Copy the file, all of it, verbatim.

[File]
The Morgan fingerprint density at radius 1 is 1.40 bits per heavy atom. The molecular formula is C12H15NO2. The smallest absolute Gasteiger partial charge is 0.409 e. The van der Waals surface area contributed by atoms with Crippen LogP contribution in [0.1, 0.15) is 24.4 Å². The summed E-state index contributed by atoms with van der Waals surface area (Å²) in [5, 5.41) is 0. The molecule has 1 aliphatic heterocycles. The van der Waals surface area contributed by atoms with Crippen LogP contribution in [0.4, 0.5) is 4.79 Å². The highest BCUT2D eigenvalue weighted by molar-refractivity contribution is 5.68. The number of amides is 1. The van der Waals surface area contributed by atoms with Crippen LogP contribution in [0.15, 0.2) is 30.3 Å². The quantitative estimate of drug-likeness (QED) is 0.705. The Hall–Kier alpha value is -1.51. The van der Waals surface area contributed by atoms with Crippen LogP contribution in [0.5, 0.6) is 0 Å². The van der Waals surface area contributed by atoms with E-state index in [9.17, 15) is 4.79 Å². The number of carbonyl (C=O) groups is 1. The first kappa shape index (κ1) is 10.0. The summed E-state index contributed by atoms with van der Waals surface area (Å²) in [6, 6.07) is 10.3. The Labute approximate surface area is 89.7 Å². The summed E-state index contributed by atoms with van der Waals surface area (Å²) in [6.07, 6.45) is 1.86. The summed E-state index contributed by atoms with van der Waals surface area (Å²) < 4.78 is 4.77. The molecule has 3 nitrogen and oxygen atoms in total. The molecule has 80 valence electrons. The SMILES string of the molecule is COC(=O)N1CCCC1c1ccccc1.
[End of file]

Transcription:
The Morgan fingerprint density at radius 1 is 1.40 bits per heavy atom. The molecular formula is C12H15NO2. The smallest absolute Gasteiger partial charge is 0.409 e. The van der Waals surface area contributed by atoms with Crippen LogP contribution in [0.1, 0.15) is 24.4 Å². The summed E-state index contributed by atoms with van der Waals surface area (Å²) in [5, 5.41) is 0. The molecule has 1 aliphatic heterocycles. The van der Waals surface area contributed by atoms with Crippen LogP contribution in [0.4, 0.5) is 4.79 Å². The highest BCUT2D eigenvalue weighted by molar-refractivity contribution is 5.68. The number of amides is 1. The van der Waals surface area contributed by atoms with Crippen LogP contribution in [0.15, 0.2) is 30.3 Å². The quantitative estimate of drug-likeness (QED) is 0.705. The Hall–Kier alpha value is -1.51. The van der Waals surface area contributed by atoms with Crippen LogP contribution in [0.5, 0.6) is 0 Å². The van der Waals surface area contributed by atoms with E-state index in [9.17, 15) is 4.79 Å². The number of carbonyl (C=O) groups is 1. The first kappa shape index (κ1) is 10.0. The summed E-state index contributed by atoms with van der Waals surface area (Å²) in [6, 6.07) is 10.3. The Labute approximate surface area is 89.7 Å². The summed E-state index contributed by atoms with van der Waals surface area (Å²) in [6.07, 6.45) is 1.86. The summed E-state index contributed by atoms with van der Waals surface area (Å²) < 4.78 is 4.77. The molecule has 3 nitrogen and oxygen atoms in total. The molecule has 80 valence electrons. The SMILES string of the molecule is COC(=O)N1CCCC1c1ccccc1.